The Ocean Conservation Trust – which runs the National Marine Aquarium in Plymouth – has been recognised with a coveted silver BIAZA Award in Sustainability for its role in the Plymouth Plan for Plastics, for which it is the flagship employer. In partnership with local businesses and organisations including Environment Plymouth, Plymouth Waterfront Partnership and Plymouth City Council, the charity has played a central role in engaging the city and local community in a bid to combat the issue of plastic pollution.
Since the project’s inception 18 months ago, Plymouth has been recognised for its efforts by being awarded Plastic Free Waterfront Status. More recently, it was last month confirmed to have achieved Plastic Free Community status – an accolade awarded by Surfers Against Sewage.
The Ocean Conservation Trust is spearheading the ‘Connect’ element of the plan, working with staff in the Aquarium and in partnership with external stakeholders to build a more sustainable approach to the use of plastics and in particular, single-use.
Its approach is in line with its mission to connect people with the Ocean, encouraging people to explore, experience and enjoy the Ocean in the local area.
The charity runs a regular programme of activities and events across the South West, including beach cleans and activities with a clear environmental plastics message.
Using optimism to inspire the people of Plymouth and beyond to become a part of the solution to plastic pollution, it hosts regular talks and shows on the topic both inside the NMA and at events across the South West, helping the public to understand how plastics make their way into the Ocean, the problems it is causing, and what they can do to help.
Over 20,000 school children have participated in the Ocean Conservation Trust’s popular ‘Plastic Seas’ workshop since it was launched, both through its learning programme based on site at the National Marine Aquarium and through its National Schools Outreach programme, which currently works with schools in the North East and in South Wales.
Over the past four years, the charity has also run over 50 beach cleans with the community at beaches around Plymouth, with additional staff beach cleans held regularly on Teats Hill Beach, located close to the NMA.
As part of its commitment to minimising plastic pollution in Plymouth, the charity has significantly reduced the amount of single-use plastics used on site at the Aquarium – particularly in its café and retail areas – removing plastic straws and cups in its café and replacing them with paper and corn-starch alternatives and swapping out single-use plastic bottles for glass.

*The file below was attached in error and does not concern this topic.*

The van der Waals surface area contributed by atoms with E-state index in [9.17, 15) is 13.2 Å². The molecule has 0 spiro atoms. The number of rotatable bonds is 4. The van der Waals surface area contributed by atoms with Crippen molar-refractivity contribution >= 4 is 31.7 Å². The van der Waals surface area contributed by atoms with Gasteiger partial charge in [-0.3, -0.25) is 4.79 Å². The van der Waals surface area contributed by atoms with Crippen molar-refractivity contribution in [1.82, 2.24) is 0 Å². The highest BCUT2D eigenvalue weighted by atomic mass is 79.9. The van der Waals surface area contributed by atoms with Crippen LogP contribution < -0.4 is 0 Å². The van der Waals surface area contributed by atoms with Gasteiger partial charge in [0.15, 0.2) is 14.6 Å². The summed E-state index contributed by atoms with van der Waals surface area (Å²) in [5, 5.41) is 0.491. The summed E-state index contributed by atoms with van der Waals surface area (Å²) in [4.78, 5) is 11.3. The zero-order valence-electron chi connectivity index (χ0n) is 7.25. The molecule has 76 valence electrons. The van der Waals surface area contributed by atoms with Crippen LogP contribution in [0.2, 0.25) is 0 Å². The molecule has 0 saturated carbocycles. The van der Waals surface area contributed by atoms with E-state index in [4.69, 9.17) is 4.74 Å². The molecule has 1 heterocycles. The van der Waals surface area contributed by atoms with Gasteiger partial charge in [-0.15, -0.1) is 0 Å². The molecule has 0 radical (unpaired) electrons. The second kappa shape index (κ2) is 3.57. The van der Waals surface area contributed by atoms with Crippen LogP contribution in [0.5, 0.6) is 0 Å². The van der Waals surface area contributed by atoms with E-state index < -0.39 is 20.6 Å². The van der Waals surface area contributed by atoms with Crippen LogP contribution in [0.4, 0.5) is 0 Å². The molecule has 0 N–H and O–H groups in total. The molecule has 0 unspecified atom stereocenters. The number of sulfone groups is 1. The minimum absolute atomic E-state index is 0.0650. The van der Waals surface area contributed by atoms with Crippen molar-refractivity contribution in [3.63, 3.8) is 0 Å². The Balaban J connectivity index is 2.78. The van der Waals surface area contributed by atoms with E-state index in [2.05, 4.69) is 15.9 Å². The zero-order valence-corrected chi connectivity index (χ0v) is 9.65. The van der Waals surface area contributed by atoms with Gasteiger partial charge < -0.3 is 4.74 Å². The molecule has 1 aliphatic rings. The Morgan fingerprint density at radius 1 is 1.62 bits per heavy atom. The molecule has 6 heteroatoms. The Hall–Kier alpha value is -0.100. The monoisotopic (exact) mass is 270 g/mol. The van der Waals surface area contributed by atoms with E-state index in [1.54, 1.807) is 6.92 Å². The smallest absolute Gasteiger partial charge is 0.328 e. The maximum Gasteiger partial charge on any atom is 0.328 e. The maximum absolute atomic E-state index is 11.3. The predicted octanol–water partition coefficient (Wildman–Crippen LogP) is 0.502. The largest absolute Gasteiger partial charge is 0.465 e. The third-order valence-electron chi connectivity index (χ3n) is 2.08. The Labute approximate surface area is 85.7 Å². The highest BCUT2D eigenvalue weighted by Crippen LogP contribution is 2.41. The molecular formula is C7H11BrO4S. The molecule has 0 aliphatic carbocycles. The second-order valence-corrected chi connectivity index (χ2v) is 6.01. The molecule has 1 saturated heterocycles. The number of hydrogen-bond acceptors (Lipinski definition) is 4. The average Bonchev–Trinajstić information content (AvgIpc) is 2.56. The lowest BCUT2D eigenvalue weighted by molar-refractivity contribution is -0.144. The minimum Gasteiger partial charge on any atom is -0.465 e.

Its Ocean Gift Shop has also made significant strides towards going plastic free, now stocking a sustainable range of bamboo coffee cups, lunchboxes and beeswax sandwich wraps. The shop no longer makes plastic bags available to customers, giving out paper versions instead, and has dramatically reduced the number of plastic toys and gifts it sells. It also works extensively with suppliers to reduce the amount of plastic packaging it receives.
Nicola Bridge, Head of Conservation Education and Communication, said that she was delighted to see the charity recognised for its ongoing efforts, which put people at the centre of key Ocean conservation and connect them with the Ocean in order to inspire positive behaviour change.
“As a long-standing member of BIAZA, it’s an honour to be recognised for our efforts in sustainability and education. As an Ocean conservation charity, we aim to help create a healthier future for an Ocean, and we know that the key to this is working with people.
By connecting the people with Plymouth – as well as those further afield – with the Ocean in ways that are meaningful to them, we have been able to inspire them to act positively for the Ocean and make changes to their everyday behaviours – and that includes reducing their consumption of single-use plastics and making smarter choices instead.”
Helen Gowans, Public and Community Engagement Manager at the charity, added:
“The Plan for Plastic for the Ocean City of Plymouth aims to help to reduce single use plastics within the city, ultimately helping to protect our Ocean, and we’re proud to be a part of it as it links so closely to our own strategic initiatives, as well as to other city-wide priorities such as the development of the Plymouth Sound National Marine Park.
“Many of us are now aware of the impact that plastic pollution is having on our Ocean, and as an Ocean conservation charity, we’re committed to reducing the amount of single use plastics we consume at our Aquarium.
“Of course, it’s not just about making changes ourselves, but about inspiring others to do the same, too. It is great to see that so many people are already now actively involved in reducing plastic pollution in the city, and along with Plymouth City Council and the other organisations involved, we’re looking forward to continuing our work on the Plymouth Plan for Plastics and seeing just how much of an impact we can make.
“Our key objectives moving forward are to continue to provide a programme for communities to connect them with the Ocean, increasing access to the Ocean environment. This will coincide and enhance plans for the Plymouth Sound National Marine Park.
We will also continue to deliver a coordinated programme of Ocean Activities including beach cleans, wildlife surveys and fun activities whilst supporting community, public and school engagement programmes that will increase knowledge and understanding of the Oceans and the issues it faces across the city.”
As well as its Silver Sustainability Award, the Ocean Conservation Trust was also recognised by BIAZA for its work in education, receiving Gold and Silver Awards for its Ocean Squad teen activity club and its Special Educational Needs programme for local schools respectively.